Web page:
So Alone, it’s Spooky!

Dennisport, MA, Saturday:

I’m on the Cape, in the charming little house we rented for a few days.  The kids and I came down Thursday morning, Clay joined us Friday afternoon, and now on Saturday afternoon they’ve left me for a little “Mom retreat.”  The house feels so empty… I can’t believe there is really no one but me here.  Now that we have Gus, I’m never, never truly alone.  I keep looking for someone to check on… listening for the jingle of the dog tags or the pat-pat-pat of little feet walking across the upstairs bedroom after nap.

It’s supposed to be sunny and bright today.  The online forecast is still insisting that it’s sunny here, but it is actually an overcast sixty degrees (if that).  I wonder if they have driven out of the clouds an into the sunshine.  I have an insane desire to jump in the car and follow them, saying, “Wait!  I didn’t mean it!  I don’t ever need rest or sleep or refreshment, just so long as I can be near you guys.”  Suddenly it seems perfectly natural that I should wake up at least once in the middle of the night to someone calling “Mommy!”, and that I should be up at 5:20 to either walk the dog or to crossly insist that he lay down on his bed (only to have him jump up and follow me as soon as I try to go back to bed).  I find myself, even now in the rental house, washing sheets and swiffering up dog hair– and I don’t really mind all that much.   In a flash of insight I realize that, yes, that’s not just what I do, that’s who I am.  And though in some moments it’s my worst fear to ‘just’ be the mom/housekeeper/driver/cook, right now it feels like that is actually my dream job.

This is the paradox of a modern mother’s life.  We’re educated, trained, encouraged to be ambitious– and thank God for all of that.  And yet for all of history we have been the nurturers and caretakers.  I think– for women, anyway– the consequences of living in our world of opportunity are that we always feel we haven’t begun to live up to what we want to do.  If you know how to make a permanent peace with that idea… write a book and make a million dollars!  For me it’s a matter of peaceful stretches punctuated by periods of hyperventilating inadequacy.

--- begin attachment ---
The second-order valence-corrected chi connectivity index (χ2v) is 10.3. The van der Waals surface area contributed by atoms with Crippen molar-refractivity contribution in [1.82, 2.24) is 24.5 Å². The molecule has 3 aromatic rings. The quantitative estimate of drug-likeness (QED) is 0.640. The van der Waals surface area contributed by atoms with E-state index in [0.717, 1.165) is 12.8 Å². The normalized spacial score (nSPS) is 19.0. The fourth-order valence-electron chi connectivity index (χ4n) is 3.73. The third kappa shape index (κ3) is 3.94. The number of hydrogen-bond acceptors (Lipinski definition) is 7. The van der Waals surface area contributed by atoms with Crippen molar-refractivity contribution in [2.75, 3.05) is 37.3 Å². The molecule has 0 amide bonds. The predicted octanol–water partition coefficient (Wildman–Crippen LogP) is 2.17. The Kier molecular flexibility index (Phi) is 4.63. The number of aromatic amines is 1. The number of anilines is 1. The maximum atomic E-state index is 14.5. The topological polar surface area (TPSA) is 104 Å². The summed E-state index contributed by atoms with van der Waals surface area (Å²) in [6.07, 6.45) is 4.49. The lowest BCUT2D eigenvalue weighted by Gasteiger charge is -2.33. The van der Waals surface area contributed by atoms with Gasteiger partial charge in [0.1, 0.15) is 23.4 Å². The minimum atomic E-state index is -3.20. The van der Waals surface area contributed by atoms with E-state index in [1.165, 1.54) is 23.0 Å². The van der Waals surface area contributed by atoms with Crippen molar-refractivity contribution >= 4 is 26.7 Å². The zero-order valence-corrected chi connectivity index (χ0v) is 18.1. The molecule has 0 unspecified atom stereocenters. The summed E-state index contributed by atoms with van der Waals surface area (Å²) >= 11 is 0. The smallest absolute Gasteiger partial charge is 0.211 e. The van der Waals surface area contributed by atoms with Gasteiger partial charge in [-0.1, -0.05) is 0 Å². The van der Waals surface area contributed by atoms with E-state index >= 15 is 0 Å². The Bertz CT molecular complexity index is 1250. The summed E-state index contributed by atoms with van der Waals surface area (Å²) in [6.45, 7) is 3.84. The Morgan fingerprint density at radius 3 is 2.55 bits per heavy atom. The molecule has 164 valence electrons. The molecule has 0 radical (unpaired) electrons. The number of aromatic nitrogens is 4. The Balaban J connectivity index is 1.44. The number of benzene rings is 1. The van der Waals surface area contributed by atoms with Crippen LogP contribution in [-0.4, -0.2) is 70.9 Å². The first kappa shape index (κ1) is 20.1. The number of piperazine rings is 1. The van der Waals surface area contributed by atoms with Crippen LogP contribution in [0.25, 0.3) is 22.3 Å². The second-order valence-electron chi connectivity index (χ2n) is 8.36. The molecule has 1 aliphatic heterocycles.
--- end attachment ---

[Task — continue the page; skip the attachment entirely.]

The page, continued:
Back to the retreat– a few days later, as I abandoned the blog to be sure I would do some of the other kind of writing (the fiction I was actually there to write).  pastedGraphic.pdfOne thing I loved, loved, loved about the getaway was the lack of “stuff” around me.  If you know how to make your home as empty as a vacation cottage (while still being able to function in day-to-day life– you know, paying bills and returning school forms on time)pastedGraphic_1.pdf… write a book and make another million dollars!  It was so restful to get away from my projects and piles!  Here are some snapshots of the quiet, uncluttered spaces.  Such a modest little place, and nothing particularly special about any one feature or any of its furnishings– it was all just simple, attractive, functional, harmonious. pastedGraphic_2.pdf Reminds me of the William Morris advice to ‘have nothing in your home which you do not think to be beautiful or know to be useful.’  How have I forgotten that for so long?  And how do I groom back to that notion?  Again, if you know how… WRITE A BOOK!  Or better yet, hire me to write the book for a small cut of your million dollars!

Better sign off now.  My venti iced Americano is dry, and my little boy is waiting for me to come snuggle him down to nap.  Hope you are enjoying warm sunshine and a cold drink, wherever you may be, my friends!

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